Following the multi day storm of the past week, we traveled out to Avalanche Bowl on the south side of Teton Pass. While the snowpack continues to gain strength and depth we had a few take aways from our observations.
- The snow pack is getting deeper…depth gives the snowpack an opportunity to insulate itself. Warmer snowpack temps promote an environment for rounding and bonding to occur.
- There is less temperature variation within the snowpack than there was a few weeks ago. The less variation in temperature means less variability in grain type within the snowpack…and the temps are closer to the freezing point…the snowpack is less likely to facet when temps are similar and warmer.
- Snowpack tests take more l loading steps to cause a failure…this doesn’t mean that avalanches won’t occur. Rather it means that it is taking a greater load to cause a failure or one needs to find a more shallow area of snowpack in order to trigger an avalanche.
- The snowpack is still considered a shallow snowpack. This means that if the weather changes and we go clear and cold the snowpack still struggles with insulating itself. Cold clear weather + a shallow snowpack = faceting. Not to mention there are plenty of “Snow Snake” lurking in the shallow snowpack, just waiting to end your season early.
- Weak layers are still present and reactive to testing. While becoming more difficult to trigger the consequences of triggering one hasn’t changed. Do you feel like playing the lottery? If you are engaging in avalanche terrain now you might be playing a game of luck rather than skill.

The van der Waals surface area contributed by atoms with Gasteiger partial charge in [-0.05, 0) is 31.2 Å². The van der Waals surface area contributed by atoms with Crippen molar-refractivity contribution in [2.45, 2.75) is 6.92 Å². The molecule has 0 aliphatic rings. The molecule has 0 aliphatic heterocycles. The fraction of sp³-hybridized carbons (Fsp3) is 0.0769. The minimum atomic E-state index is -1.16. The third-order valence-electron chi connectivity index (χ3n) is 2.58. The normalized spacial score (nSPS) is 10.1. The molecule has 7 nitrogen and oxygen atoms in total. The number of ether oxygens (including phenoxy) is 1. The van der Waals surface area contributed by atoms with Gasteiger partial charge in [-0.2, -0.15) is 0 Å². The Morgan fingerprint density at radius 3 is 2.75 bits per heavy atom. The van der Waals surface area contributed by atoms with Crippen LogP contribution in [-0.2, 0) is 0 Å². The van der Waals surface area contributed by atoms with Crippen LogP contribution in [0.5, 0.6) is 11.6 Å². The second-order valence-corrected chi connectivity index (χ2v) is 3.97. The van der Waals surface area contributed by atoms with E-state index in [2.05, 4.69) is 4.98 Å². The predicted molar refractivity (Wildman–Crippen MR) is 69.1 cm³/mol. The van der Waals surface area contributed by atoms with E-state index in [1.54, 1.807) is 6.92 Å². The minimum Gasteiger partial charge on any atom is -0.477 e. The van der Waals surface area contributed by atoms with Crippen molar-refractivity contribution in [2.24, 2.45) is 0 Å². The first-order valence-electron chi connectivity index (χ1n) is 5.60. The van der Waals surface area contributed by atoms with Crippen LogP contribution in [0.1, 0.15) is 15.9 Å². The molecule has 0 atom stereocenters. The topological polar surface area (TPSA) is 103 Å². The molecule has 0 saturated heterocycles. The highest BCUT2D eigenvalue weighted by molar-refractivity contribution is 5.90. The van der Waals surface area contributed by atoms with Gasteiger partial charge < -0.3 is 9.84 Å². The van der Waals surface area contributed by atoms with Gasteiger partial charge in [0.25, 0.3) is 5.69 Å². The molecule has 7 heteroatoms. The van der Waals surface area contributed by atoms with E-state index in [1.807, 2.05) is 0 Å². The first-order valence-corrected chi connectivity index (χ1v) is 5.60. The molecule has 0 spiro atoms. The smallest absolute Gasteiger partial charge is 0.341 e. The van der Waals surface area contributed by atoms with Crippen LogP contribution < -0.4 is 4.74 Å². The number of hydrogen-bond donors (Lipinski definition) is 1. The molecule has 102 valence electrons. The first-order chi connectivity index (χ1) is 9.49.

- It is early season and the snowpack is still maturing. There are still a lot of unknowns about our snowpack. Specifically how it will react to a new load or how the weather in the short term will affect it.
This is the time of the year where I commonly see the most uncertainty regarding how the snowpack reacts. Because of this uncertainty I make my decsion-making easier by keeping it to grassy low angle slopes and do a lot of walking around on my skis exploring and making observations. This ensures two things for me. 1. I will be gaining fitness in the early season when the skiing isn’t all that much to brag about and be ready when it does turn on. 2. I get too see a variety of different aspects and elevations and get my head wrapped around the snowpack.
About the only thing to brag about right now is getting out early. And while the turns may be fun, they are not the “best ever” of “best all year”. Anyone who has lived here for a season knows better.
Keep it safe, get fit and be ready…as the best is yet to come!